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Budget 2018: Key Points

October 2018

The Chancellor of the Exchequer, Philip Hammond has delivered the 2018 Autumn Budget. In this blog post, we highlight the key points of his speech.


Personal Tax




Transport & Infrastructure



Alcohol, Tobacco & Fuel

Closing Thoughts

Our specialist Tax Consultant shares some of his thoughts on this year’s Autumn Budget:

The Chancellor delivered a highly complex and technical budget, claiming that the era of austerity is at an end, the economy has turned a corner, and his fiscal rules have been met three years earlier than originally forecast.

His speech was peppered with announcements of extra monies for various projects, £10 million to support the air ambulances, £400 million as a one-off payment to schools for Capital  items, £650 million for Grant funding of English Local authorities in 2019/2020, £420 million immediately for filling potholes in the road, £1bn for defence, specifically Naval projects, an extra £950 million for Scotland, £550 million for Wales and £320 million for Northern Ireland, £675 million to support plans to transform high streets to residential use, £10 million to clean up abandoned waste, to name but a few.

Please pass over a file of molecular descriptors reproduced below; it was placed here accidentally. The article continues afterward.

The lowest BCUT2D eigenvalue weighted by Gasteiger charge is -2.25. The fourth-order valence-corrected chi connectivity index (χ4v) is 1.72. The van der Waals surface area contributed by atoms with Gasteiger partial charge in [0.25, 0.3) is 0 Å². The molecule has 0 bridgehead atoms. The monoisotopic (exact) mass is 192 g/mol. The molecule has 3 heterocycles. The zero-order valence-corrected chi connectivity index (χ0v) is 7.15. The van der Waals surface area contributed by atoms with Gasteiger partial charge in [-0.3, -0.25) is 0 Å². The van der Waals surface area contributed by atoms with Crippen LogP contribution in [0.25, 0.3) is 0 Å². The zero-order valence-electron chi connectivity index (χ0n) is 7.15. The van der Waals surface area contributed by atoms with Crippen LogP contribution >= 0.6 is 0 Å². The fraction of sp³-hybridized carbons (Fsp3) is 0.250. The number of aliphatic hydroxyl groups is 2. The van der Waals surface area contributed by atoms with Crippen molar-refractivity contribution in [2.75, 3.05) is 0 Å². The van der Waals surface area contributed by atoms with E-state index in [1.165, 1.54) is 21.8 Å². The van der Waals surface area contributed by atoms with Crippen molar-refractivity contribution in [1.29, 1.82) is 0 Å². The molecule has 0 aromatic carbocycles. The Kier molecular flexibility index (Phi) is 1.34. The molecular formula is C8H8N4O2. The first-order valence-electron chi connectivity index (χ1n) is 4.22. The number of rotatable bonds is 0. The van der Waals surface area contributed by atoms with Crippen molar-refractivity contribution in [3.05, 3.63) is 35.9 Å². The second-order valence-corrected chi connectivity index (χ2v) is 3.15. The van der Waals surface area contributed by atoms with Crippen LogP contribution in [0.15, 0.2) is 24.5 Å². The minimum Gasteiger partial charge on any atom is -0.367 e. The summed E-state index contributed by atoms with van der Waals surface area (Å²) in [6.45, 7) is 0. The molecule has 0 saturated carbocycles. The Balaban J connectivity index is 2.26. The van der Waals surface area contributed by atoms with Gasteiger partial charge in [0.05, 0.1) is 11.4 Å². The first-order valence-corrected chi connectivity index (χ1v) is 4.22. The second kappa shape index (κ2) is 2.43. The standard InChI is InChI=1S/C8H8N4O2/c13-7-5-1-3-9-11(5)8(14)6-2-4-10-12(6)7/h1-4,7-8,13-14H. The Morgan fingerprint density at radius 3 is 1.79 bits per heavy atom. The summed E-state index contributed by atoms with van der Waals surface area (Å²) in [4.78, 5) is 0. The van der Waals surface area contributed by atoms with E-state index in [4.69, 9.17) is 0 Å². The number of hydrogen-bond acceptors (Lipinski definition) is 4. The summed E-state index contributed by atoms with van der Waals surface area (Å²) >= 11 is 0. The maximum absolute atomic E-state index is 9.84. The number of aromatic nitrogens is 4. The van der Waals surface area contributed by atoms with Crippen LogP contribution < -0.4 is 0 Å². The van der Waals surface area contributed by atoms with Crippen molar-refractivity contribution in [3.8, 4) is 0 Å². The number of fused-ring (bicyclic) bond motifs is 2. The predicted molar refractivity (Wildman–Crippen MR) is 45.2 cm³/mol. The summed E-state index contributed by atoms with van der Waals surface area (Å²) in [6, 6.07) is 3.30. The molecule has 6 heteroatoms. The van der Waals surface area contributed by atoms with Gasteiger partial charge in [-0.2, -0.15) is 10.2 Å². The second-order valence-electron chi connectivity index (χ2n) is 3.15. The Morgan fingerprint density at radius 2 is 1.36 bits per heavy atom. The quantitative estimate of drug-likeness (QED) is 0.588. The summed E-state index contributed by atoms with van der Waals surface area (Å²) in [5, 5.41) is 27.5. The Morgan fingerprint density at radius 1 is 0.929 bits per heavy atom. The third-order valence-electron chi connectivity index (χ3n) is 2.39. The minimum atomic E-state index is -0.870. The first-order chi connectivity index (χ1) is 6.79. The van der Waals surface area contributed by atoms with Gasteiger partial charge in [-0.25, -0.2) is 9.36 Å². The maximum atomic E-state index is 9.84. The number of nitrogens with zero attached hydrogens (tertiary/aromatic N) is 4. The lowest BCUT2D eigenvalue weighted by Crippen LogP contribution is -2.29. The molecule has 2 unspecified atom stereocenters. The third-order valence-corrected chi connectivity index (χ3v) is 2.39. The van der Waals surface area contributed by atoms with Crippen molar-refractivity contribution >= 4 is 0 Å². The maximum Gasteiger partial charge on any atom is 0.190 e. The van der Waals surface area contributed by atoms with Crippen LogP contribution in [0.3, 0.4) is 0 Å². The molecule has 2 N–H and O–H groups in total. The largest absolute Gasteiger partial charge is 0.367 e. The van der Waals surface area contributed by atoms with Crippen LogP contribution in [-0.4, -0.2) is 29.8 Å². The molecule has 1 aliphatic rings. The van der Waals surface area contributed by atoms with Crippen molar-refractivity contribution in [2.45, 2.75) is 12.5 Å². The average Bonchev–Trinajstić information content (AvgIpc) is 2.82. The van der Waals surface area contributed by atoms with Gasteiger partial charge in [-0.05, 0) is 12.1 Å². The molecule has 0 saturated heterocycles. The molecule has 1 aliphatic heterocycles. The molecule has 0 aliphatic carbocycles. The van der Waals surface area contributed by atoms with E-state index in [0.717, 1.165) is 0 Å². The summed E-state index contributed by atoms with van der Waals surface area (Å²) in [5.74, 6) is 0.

The Chancellor did make a significant hike on Annual Investment allowances up from £200,000 to £1 million which will help businesses and stimulate growth with other measures to support Universal Credit. The increase in Personal Allowances to £12,500 with Higher rate tax starting at £50,000 is effective from April 2019 and is brought in a year early, a welcome boost to taxpayers. The increase in the National living wage by 4.9% to £8.21 an hour will be welcomed by many, though I suspect there will be those who say he could have gone further.

Clearly, the Chancellor felt buoyant as he gave his budget, throwing numerous jibes at the Labour party and including a slice of ‘toilet’ humour as he announced mandatory business rates relief for public lavatories. However, he made a number of references to the details being in the ‘red book’, and one always finds that the ‘devil is in the detail’. We’ll have to take a look at the Chancellor’s red book to see if there is anything significant hidden behind the announcements that will affect the general taxpayer.

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